Do Not Substitute Anarchy for Rule of Law


When I began this blog, I firmly believed that I would not succumb to making political commentaries on the media frenzy of the day. I’d stick to sound (and almost always spot on) advice on raising thy children. What I’ve found is this- it’s quite difficult to bite my tongue, or, more accurately, stop my typing fingers. And, in all seriousness, events of our society could, and should, be used to help raise our children.

And so it was last night, as I watched-and I made my kid watch- (there’s the sound parenting advice) the Ferguson verdict. As the whole thing was drawn out to the very exhaustive, last minute (and beyond-cutting into my football time, I dare mention), I took time discussing the lead up events with my son- what we knew as facts, what we knew as speculation, what people’s reactions said about them (and not really about the case, at all).

And then, boom, the verdict (as expected), and the reaction on the streets (as expected), as we sat in our cozy living room, isolated enough to comfortably voice our own opinions.


And then the wisdom that comes only from a child, as he asked questions like:

“Aren’t cops allowed to defend themselves, when attacked?”

“The jury people got to see more evidence than anyone, right? So shouldn’t we trust their decision?”

“How does stealing from stores and lighting things on fire say anything about being upset about a verdict?”

And then, as a history buff often does, I started looking for historical similarities, because, after all, what is history if not lesson-teaching stories from days gone by? It didn’t take me long to notice striking similarities between the Ferguson case and an event that arguably built our nation- young, scared law enforcement officers charged with maintaining social order in a politically-charged community filled with angry, young (dare I say, lawless?) men looking to pick some fights. Ruffians thinking they were above the law, because they equated the officers standing in front of them with something bigger than anyone even understood. In seconds, those same men lay dead, shot by officers staring dazed, confused and, most likely, scared beyond measure at the aftermath.

In the hours, days and weeks after, the media took over. Long before cameras, television tickers and instant, social media outlets, a young, angry engraver named Paul Revere, seized an opportunity to distort the scene into a singular image that would incite a nation, labeling the event a massacre, and provoking anger, rage and reaction from people in far-off corners of the country who knew nothing about the actual happening except what they saw in distorted image form. Sound familiar? Riots, fires and looting ensued. Everyone jumped on a bandwagon that had little to do with the actual event, and much to do with the society that created it. Sound even more familiar?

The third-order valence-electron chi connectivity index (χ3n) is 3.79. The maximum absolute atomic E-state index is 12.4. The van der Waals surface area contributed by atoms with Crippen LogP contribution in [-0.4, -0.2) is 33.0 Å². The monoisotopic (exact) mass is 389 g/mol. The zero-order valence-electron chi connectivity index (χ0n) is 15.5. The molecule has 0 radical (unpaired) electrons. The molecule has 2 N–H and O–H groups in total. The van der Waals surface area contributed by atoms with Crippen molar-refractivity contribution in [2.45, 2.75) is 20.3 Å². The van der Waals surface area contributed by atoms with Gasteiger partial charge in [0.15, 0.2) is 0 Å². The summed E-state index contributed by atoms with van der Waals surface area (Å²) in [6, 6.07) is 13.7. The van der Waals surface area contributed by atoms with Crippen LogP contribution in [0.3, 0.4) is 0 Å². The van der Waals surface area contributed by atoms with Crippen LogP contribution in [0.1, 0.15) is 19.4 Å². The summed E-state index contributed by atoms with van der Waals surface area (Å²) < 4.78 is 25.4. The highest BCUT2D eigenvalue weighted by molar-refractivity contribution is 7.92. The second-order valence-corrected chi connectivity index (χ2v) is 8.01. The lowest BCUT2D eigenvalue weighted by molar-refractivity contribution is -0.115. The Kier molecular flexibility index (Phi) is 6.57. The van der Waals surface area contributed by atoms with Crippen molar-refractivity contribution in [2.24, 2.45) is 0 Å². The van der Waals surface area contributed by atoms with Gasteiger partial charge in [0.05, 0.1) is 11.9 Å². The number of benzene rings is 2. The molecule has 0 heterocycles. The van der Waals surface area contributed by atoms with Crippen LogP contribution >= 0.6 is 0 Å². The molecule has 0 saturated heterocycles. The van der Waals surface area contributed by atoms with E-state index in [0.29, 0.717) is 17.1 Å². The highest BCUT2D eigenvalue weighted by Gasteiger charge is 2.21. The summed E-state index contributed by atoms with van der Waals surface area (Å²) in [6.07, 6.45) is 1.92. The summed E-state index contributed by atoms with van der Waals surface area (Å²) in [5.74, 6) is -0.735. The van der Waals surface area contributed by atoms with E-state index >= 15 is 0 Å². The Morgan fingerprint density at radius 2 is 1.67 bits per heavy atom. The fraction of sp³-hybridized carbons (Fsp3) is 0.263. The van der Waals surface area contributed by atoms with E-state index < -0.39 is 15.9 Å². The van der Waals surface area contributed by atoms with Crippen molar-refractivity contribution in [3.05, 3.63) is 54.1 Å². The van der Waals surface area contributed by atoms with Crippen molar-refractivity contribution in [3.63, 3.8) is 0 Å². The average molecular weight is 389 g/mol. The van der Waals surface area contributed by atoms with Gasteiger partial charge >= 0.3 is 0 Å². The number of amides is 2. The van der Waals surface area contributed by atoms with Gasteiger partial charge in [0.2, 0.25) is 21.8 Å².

And then, a trial– a young, scared officer in a hostile community destined to be brutally punished for murdering so-called innocent, defenseless men. But facts are stubborn things, and out of the raging crowd came a levelheaded civil servant named John Adams. A man, by his own admission, fully behind the cause that created the tensions that led to the death of those men, yet willing to defend the officer because he believed in something greater. He believed in rule of law. He believed in making decisions based on evidence, and the reality was that there was little evidence that pointed to any sort of massacre. There was much evidence that pointed to enraged, anarchical, young men that were looking for a fight, that encouraged, taunted and even forced an officer to fire, because those men thought they were invincible, because they thought society was on their side, because they thought they were above the law. And they were almost right. They almost convinced a fledgling nation that in order to effect political change, one must use violence, and anger, and chaos. And even lies.

But within the bedlam, and the media fall out, and the looting and the riots, there was that one constant we all must hold onto- the truth that comes from justice. John Adams, who understood the precarious position he put himself in by defending the very officers that represented so much unfairness (and there was, no doubt, a sea of unfairness happening around them), believed that rising above the mayhem was truly the only way to achieve real and lasting revolution. A young attorney that understood that in order to create a nation that had any hope of enduring, it must be built on law and order, facts and integrity. And he was right.


And so it is, 244 years later, we face a similar event, and we must trust again that justice has prevailed, because facts were weeded from innuendos and emotions, because justice was served, and what is left is a verdict that reflects those facts and a judicial process that continues to succeed. The reactions by many reflect not the event, but the weakness of humans unwilling to let reason triumph.

And so, I swing this back around to our kids and to parenting. Everything that happens in society becomes a teachable moment for our children. And when we teach them through examples of right and wrong, we provide them a foundation from which to make sound decisions later on in life. And when an event provides an opportunity for talking points, we must not let it past. If anything good can come from recent events in Ferguson (and historical events like the Boston Massacre), it’s heartfelt, rational discussion about how we must live our lives based on reason and facts, not emotion and opinions. How, in any society, there is unfairness and even prejudice, but fighting evil with evil will never produce justice, and if any society is to enact true change, it must be done with veracity and order.


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